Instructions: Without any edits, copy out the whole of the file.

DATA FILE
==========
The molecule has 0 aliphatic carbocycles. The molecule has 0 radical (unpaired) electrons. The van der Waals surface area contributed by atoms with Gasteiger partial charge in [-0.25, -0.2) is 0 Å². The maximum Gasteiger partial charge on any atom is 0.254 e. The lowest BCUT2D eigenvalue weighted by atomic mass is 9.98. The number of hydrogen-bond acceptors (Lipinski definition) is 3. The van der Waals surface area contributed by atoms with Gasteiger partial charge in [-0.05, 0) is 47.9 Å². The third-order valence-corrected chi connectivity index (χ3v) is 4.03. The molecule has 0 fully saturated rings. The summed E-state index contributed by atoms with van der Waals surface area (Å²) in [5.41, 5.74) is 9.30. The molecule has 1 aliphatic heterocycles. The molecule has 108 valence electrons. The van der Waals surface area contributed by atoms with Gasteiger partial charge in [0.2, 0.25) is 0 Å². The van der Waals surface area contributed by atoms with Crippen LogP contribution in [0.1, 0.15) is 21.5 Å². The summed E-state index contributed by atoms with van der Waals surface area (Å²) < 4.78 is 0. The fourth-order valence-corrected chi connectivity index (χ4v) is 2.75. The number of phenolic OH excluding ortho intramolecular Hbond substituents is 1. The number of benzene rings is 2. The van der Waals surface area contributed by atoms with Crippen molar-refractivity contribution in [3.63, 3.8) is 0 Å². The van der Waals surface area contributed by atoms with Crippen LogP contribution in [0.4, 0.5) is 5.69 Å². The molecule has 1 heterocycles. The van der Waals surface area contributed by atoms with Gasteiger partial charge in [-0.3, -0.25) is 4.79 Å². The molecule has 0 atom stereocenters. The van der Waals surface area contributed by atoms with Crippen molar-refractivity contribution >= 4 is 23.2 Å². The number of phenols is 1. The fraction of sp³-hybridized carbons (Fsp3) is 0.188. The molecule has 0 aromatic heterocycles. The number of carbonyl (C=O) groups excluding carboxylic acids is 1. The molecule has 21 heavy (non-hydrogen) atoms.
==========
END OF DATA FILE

The molecule has 0 aliphatic carbocycles. The molecule has 0 radical (unpaired) electrons. The van der Waals surface area contributed by atoms with Gasteiger partial charge in [-0.25, -0.2) is 0 Å². The maximum Gasteiger partial charge on any atom is 0.254 e. The lowest BCUT2D eigenvalue weighted by atomic mass is 9.98. The number of hydrogen-bond acceptors (Lipinski definition) is 3. The van der Waals surface area contributed by atoms with Gasteiger partial charge in [-0.05, 0) is 47.9 Å². The third-order valence-corrected chi connectivity index (χ3v) is 4.03. The molecule has 0 fully saturated rings. The summed E-state index contributed by atoms with van der Waals surface area (Å²) in [5.41, 5.74) is 9.30. The molecule has 1 aliphatic heterocycles. The molecule has 108 valence electrons. The van der Waals surface area contributed by atoms with Gasteiger partial charge in [0.2, 0.25) is 0 Å². The van der Waals surface area contributed by atoms with Crippen LogP contribution in [0.1, 0.15) is 21.5 Å². The summed E-state index contributed by atoms with van der Waals surface area (Å²) < 4.78 is 0. The fourth-order valence-corrected chi connectivity index (χ4v) is 2.75. The number of phenolic OH excluding ortho intramolecular Hbond substituents is 1. The number of benzene rings is 2. The van der Waals surface area contributed by atoms with Crippen molar-refractivity contribution in [3.63, 3.8) is 0 Å². The van der Waals surface area contributed by atoms with Crippen LogP contribution in [0.4, 0.5) is 5.69 Å². The molecule has 1 heterocycles. The van der Waals surface area contributed by atoms with Gasteiger partial charge in [-0.3, -0.25) is 4.79 Å². The molecule has 0 atom stereocenters. The van der Waals surface area contributed by atoms with Crippen molar-refractivity contribution >= 4 is 23.2 Å². The number of phenols is 1. The fraction of sp³-hybridized carbons (Fsp3) is 0.188. The molecule has 0 aromatic heterocycles. The number of carbonyl (C=O) groups excluding carboxylic acids is 1. The molecule has 21 heavy (non-hydrogen) atoms.